This is my personal anecdote on this subtopic, ymmw.
Technical line management is a separate skill set to product & project management, dumping all that on a new manager is an express ticket to burnout city.
edit let's also remember that being promoted from a senior engineer/tech lead to dev manager means you need to find a replacement to hand off technical responsibilities to, managers can't time manage & code and expect to excell at both.
How do people become managers, should I just tell my manager that I want to be a manager now. Would he be thratntened that I want his job ?
I've always told myself that I'll code until I can't keep up. So far that hasn't happened. Once it does, I will happily transition to more of a management role to be of the greatest value that I can. Along the way (and even now), though, I've had a good number of management-like responsibilities which will help a lot. So, I encourage you to take advantage of those opportunities as they come along. There isn't a bright, hard line between management and individual contribution. There is a space between.
A good manager will look out for your career path and help you get to management, if that's what you want.
Join a rapidly growing organisation and help other people to do their jobs better. You will be a manager before you know it.
Alternatively move company and apply to be a manager and probably say you had more management experience than you really do. I'm sure at 35 you've had to coach some people to be better and do interviews, these can be highlighted.
Do not tell your boss you want his job/to be a manager because anything you ever do that makes her feel threatened from then on will be noted and used against you. People move companies to gain good promotions for a reason.
That's not great advice. Don't lie to get a job.
> Do not tell your boss you want his job/to be a manager
Every company I've worked at has needed more great engineering managers. There's more than enough work, and anyone who says "I want to help" is my hero.
Where I work, when engineers say they want to become managers, we give them gently escalating management responsibilities, enroll them in management training, and give them a mentor for guidance. And later we check to make sure it's still something they want -- it's truly a different job, so they should be able to say "not for me" and go back to being an IC.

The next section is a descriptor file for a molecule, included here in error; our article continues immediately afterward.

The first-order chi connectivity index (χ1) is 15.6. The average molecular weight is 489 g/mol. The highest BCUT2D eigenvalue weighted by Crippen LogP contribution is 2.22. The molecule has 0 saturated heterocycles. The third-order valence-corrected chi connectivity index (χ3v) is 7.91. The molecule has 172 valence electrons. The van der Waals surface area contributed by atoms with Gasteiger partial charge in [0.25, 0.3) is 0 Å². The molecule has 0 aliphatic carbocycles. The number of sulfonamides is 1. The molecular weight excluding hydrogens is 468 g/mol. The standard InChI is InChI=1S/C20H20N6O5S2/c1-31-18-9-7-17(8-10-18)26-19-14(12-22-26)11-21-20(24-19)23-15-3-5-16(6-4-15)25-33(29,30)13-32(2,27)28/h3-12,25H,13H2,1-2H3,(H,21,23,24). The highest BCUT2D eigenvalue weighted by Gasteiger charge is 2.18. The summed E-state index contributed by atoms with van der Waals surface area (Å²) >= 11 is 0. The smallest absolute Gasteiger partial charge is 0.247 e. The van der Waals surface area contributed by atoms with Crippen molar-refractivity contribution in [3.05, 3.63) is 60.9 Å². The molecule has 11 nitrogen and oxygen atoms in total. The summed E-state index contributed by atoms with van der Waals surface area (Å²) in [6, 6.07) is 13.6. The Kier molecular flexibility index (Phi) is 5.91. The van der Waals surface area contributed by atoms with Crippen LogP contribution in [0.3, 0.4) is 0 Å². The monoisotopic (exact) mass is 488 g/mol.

My current employer is more like what you describe, however, and I'm thankful for it.
Has every company you've worked at been successful or at least rapidly growing? There's plenty of cake to go around in a company doubling in size every year, but the daggers come out when there are layoffs twice a year, particularly when the people being laid off aren't SV software engineers with tons of other options.
It wasn't advice. I was saying it is one of the ways I've seen people transition into management. Interestingly, the way you said management training happens at your company, I've never seen that happen anywhere, so it sounds like a fantastic place to work. How many people who have been through the management program now have a team?
I don't entirely think that piece of advice applies if your manager/boss is ambitious. If they're ambitious, then they're most certainly looking for their own replacement. Heck, someone that can in the interim do their tasks while they focus on "moving up".
Don't tell your boss you want their job. Tell them you'd like to have an opportunity to contribute in a greater capacity and how you can do that. If there's something specific that thrills you, ask to do that. Put 100% into making sure that thing gets done well.
I think it's normal and professional to have a conversation along the lines of "I'd like to start getting experience managing people, do you think there'd be a chance for me to do that?". If they're threatened by that conversation, I wouldn't want to work for them frankly.
The reality is there's a lot of older coders out there, I think it matters more what you _want_ to do.
I think a good manager sees the second two as an important factor in putting the company first. Demoralized teams are bad for the company.